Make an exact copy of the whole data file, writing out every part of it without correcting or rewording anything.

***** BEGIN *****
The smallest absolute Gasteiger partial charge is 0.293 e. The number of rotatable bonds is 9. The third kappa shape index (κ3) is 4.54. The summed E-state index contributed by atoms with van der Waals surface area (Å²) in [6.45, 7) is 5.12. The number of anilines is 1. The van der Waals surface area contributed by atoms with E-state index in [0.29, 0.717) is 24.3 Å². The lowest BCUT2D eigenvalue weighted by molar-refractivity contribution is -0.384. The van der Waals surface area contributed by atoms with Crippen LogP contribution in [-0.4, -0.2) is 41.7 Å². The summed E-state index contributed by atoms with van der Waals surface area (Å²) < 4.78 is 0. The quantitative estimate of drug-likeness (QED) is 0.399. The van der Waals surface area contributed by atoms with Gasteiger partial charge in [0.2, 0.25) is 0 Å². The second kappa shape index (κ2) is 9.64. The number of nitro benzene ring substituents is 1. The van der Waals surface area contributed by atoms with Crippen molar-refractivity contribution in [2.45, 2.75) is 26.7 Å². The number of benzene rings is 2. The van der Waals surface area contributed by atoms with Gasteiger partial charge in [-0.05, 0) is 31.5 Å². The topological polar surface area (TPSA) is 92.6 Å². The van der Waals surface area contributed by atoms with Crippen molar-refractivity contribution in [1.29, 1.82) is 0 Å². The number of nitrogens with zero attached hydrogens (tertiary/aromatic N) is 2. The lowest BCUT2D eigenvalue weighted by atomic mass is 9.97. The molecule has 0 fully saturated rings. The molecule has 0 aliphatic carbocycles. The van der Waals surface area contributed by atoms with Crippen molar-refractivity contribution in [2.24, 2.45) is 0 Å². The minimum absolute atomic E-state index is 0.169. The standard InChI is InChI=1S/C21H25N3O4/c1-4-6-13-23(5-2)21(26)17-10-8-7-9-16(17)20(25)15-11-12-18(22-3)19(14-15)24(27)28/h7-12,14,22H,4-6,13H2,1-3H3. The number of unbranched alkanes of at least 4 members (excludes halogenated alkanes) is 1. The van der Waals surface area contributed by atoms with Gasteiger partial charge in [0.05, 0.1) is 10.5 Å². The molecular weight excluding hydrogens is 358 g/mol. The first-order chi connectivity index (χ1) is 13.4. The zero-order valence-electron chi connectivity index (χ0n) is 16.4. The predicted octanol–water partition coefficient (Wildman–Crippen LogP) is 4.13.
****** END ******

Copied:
The smallest absolute Gasteiger partial charge is 0.293 e. The number of rotatable bonds is 9. The third kappa shape index (κ3) is 4.54. The summed E-state index contributed by atoms with van der Waals surface area (Å²) in [6.45, 7) is 5.12. The number of anilines is 1. The van der Waals surface area contributed by atoms with E-state index in [0.29, 0.717) is 24.3 Å². The lowest BCUT2D eigenvalue weighted by molar-refractivity contribution is -0.384. The van der Waals surface area contributed by atoms with Crippen LogP contribution in [-0.4, -0.2) is 41.7 Å². The summed E-state index contributed by atoms with van der Waals surface area (Å²) < 4.78 is 0. The quantitative estimate of drug-likeness (QED) is 0.399. The van der Waals surface area contributed by atoms with Gasteiger partial charge in [0.2, 0.25) is 0 Å². The second kappa shape index (κ2) is 9.64. The number of nitro benzene ring substituents is 1. The van der Waals surface area contributed by atoms with Crippen molar-refractivity contribution in [2.45, 2.75) is 26.7 Å². The number of benzene rings is 2. The van der Waals surface area contributed by atoms with Gasteiger partial charge in [-0.05, 0) is 31.5 Å². The topological polar surface area (TPSA) is 92.6 Å². The van der Waals surface area contributed by atoms with Crippen molar-refractivity contribution in [1.29, 1.82) is 0 Å². The number of nitrogens with zero attached hydrogens (tertiary/aromatic N) is 2. The lowest BCUT2D eigenvalue weighted by atomic mass is 9.97. The molecule has 0 fully saturated rings. The molecule has 0 aliphatic carbocycles. The van der Waals surface area contributed by atoms with Crippen molar-refractivity contribution in [2.24, 2.45) is 0 Å². The minimum absolute atomic E-state index is 0.169. The standard InChI is InChI=1S/C21H25N3O4/c1-4-6-13-23(5-2)21(26)17-10-8-7-9-16(17)20(25)15-11-12-18(22-3)19(14-15)24(27)28/h7-12,14,22H,4-6,13H2,1-3H3. The number of unbranched alkanes of at least 4 members (excludes halogenated alkanes) is 1. The van der Waals surface area contributed by atoms with Gasteiger partial charge in [0.05, 0.1) is 10.5 Å². The molecular weight excluding hydrogens is 358 g/mol. The first-order chi connectivity index (χ1) is 13.4. The zero-order valence-electron chi connectivity index (χ0n) is 16.4. The predicted octanol–water partition coefficient (Wildman–Crippen LogP) is 4.13.